An efficient transportation network plays a crucial role in the overall development of a nation’s economy. India, like many other countries, has recently experienced rapid economic and social change, but much of this growth has been concentrated in major cities. A high priority of the government is to now to provide better transportation infrastructure for a large number of isolated villages, which have until now been served only by footpaths, cart tracks and seasonal roads. A major concern is how to allocate available resources incrementally and most effectively, to achieve maximum efficiency of the resulting road network. To address this need, we are developing a decision support system that is capable of identifying the most cost-effective way to upgrade and rehabilitate transport connections.
|Figure 1. Solution emphasizing
higher traffic flow volume.
Researchers at the University of California, Santa Barbara are developing
a decision support methodology to assist in the planning of rural road network
upgrades. The first stage of the project aims at improving village connectivity
in rural regions by selecting road segments to be paved. A network optimization
approach has been developed, which finds the optimal (or close to optimal)
pavement strategy given the current availability of funds. The efficiency
of the strategy is evaluated in terms of two important criteria:
1. the proportion of inter-village traffic volume that is served by paved roads
2. vehicle kilometers traveled (VKT) between connected villages.
|Figure 2. Solution emphasizing traffic
Depending upon the weighting assigned to each parameter, different pavement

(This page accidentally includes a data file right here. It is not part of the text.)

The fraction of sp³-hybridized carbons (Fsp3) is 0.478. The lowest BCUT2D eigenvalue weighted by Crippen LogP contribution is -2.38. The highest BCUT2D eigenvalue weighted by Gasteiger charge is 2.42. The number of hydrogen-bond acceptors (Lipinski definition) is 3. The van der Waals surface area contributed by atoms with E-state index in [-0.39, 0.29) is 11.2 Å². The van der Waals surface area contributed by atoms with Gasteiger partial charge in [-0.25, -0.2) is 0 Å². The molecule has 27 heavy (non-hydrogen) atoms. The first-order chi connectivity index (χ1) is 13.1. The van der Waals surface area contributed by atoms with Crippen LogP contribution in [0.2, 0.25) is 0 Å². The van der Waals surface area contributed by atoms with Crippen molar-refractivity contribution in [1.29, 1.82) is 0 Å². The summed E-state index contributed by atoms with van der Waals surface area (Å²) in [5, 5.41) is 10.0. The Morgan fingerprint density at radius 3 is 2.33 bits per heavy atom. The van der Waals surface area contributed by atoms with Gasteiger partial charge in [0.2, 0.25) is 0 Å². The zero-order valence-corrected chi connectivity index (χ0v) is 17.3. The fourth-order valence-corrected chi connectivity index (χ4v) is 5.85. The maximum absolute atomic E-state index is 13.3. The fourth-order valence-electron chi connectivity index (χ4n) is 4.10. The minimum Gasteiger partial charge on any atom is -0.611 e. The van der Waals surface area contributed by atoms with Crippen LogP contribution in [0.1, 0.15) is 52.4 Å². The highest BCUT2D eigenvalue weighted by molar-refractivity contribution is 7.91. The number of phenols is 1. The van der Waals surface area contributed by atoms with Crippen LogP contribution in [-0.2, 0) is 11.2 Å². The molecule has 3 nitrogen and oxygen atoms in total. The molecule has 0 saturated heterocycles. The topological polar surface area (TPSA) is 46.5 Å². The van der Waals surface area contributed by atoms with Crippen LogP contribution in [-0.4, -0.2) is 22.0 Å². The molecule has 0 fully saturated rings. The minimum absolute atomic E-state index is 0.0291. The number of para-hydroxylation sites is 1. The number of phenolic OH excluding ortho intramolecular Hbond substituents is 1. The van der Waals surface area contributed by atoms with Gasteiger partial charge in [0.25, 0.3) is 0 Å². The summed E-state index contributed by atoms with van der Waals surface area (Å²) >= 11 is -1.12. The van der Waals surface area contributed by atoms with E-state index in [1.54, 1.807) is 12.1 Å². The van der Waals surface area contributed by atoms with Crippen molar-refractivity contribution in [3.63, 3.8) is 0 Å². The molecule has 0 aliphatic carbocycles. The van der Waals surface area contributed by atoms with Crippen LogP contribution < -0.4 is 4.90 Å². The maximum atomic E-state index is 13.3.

strategies are generated that reflect the relative importance of the two
For example, Figure 1 and 2 show two possible solutions obtained by giving greater importance to the first goal (traffic flow) or second goal (VKT), respectively. The red dots represent villages. The thin gray lines depict dirt roads while the heavy blue lines show candidate paved sections. With more importance placed on traffic flow covered by paved roads, the first solution connects all but three villages. The entire traffic flow volume covered by paved roads equals 99% of the global traffic flow on the network. By contrast, the second solution covers only 92% of the traffic flow volume but improves on the VKT measure by a full 35%.
This second solution demonstrates that rural village connectivity by itself may not be efficient without considering traffic patterns and demand. Such model tools can aid in efficient allocation of scarce road development resources.
The second stage of the project will be devoted to exploring multi-period planning problems. Commonly, road development takes place over more than one building phase. Our methodology will be extended to account for multi-time period rollout operation.
Richard Church, email@example.com
Paola Scaparra, paola@ geog.ucsb.edu
University of California, Santa Barbara